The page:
Is France larger or smaller than Transalpine Gaul? What is the source of the Danube River? Where, geographically, is Mount Blanc?
These questions, straight from an 1869 Ivy League entrance exam, are strikingly different from those of the SAT. Today, no college-readiness test would ask this kind of question. It seems frivolous to ask students to think back to geography class and try to remember whether their teachers ever mentioned the answers. If a 21st-century student ever needed to know, his or her reaction would be automatic — just Google it.
Science can explain why we have grown increasingly reliant on Internet search engines like Google. Groundbreaking psychology research is giving us insight into how modern technology affects our memories. It seems that pervasive access to information has not only changed what we remember; it has changed how we remember. At least that’s what Dr. Betsy Sparrow, Assistant Professor of Psychology at Columbia University, believes.
In a recent study published in Science, Sparrow and her colleagues performed four experiments that demonstrate how our brains have adapted to technology. In one experiment, researchers tested how well subjects remember information that they expect to have later access to, as people might with information they know they could easily look up online. Subjects were given 40 pieces of interesting trivia: Some were completely new facts like, “An ostrich’s eye is bigger than its brain,” and others were facts that subjects may have known generally, but not in detail — for example, “The space shuttle Columbia disintegrated during re-entry over Texas in Feb. 2003.” Each subject then typed the facts into a computer. Half the participants were told that the computer would save what was typed. The other half believed the entries would be erased.
After the reading and typing phases, all participants were asked to write down as many of the statements as they could remember. Subjects were substantially more likely to remember information if they believed they would not be able to find it later. The implications are far-reaching. For example, if a professor posts lecture slides on the Internet, students may be less apt to remember information because they know that they can look up the information later if the need arises.
Next, the researchers attempted to determine whether the Internet has become, in some sense, an external memory system for those who use it. This phenomenon is called transactive memory and has been known to happen in long-term relationships, group work environments, and other situations where people rely on others to remember information for them. While we like to imagine the human memory as having unlimited storage capacity, in truth, we have evolved to offload information onto other people, like family and coworkers, as well as other mediums, like handwritten notes and books. Sparrow wanted to know whether we employ the Internet in the same way.
“If asked the question whether there are any countries with only one color in their flag,” Sparrow wrote, “do we think about flags — or immediately think to go online to find out?”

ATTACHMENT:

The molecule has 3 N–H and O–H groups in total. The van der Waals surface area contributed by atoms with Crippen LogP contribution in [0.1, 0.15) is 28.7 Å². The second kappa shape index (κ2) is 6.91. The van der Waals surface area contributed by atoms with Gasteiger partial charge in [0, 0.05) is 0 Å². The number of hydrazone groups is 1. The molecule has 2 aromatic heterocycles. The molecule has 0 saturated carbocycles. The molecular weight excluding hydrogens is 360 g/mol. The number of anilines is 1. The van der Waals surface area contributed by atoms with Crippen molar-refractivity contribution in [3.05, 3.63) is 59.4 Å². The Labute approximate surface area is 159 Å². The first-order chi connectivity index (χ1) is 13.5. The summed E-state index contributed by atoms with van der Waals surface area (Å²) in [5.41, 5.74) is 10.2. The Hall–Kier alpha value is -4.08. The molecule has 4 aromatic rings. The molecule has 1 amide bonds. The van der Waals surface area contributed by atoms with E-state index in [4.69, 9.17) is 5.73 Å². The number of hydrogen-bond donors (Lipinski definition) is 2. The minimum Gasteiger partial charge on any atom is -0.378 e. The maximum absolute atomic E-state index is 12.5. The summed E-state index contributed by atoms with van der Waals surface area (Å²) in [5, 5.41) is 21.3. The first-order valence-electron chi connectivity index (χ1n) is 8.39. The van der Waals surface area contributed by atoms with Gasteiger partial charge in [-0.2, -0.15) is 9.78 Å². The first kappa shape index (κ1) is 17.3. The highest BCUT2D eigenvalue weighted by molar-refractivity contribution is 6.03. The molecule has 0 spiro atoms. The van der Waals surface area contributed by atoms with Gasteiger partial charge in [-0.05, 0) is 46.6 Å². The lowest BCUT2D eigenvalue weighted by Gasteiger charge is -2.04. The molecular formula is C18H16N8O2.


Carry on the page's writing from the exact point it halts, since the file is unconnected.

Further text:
The results were surprising: researchers found that subjects paid more attention to computer and Internet-related words when faced with difficult trivia, suggesting that our brains are primed to think about computers when we encounter questions that we do not know the answer to.
Sparrow’s two other experiments yielded interesting results as well. In one, Sparrow found that when we learn facts under the impression that we will not be able to easily look them up in the future, we become better at spotting differences between those facts and similar ones we are shown at a later time. In the other, when the researchers asked subjects to remember a trivia fact and which of five computer folders it was saved in, Sparrow was astonished to find that people were significantly better at recalling the folder than the fact itself. “That kind of blew my mind,” she said in an interview with the New York Times.
These results suggest that our memory patterns have indeed changed, but the Internet itself is not the sole culprit. Smartphones and tablets, too, have tremendously increased the ease and speed with which we can access information. Wearable computing is just around the corner as well —Google has invested millions of dollars in developing glasses with an integrated transparent digital display that augments reality by providing continuous information overlain onto what the user sees. If devices like these ever become as ubiquitous as smartphones, our society could be profoundly altered. College examinations today commonly test for knowledge comprehension. Perhaps one day, such tests will be as outdated to our future counterparts as geography on an Ivy League admissions test is to us.
Sparrow’s work raises broader questions, too. Pervasive access to information is clearly making society better in some ways. Many argue that it leads to a more educated populace, more capable scientists, and better informed political decisions. But at some point, society should question itself. In adopting the mentality of constant information at our fingertips, are we leaving something important behind? When we reduce how much information we hold in our brains, do we diminish the potential for subconscious reasoning and human insight? Answers to these important questions remain elusive, but more work like Sparrow’s will hopefully lead us in the right direction.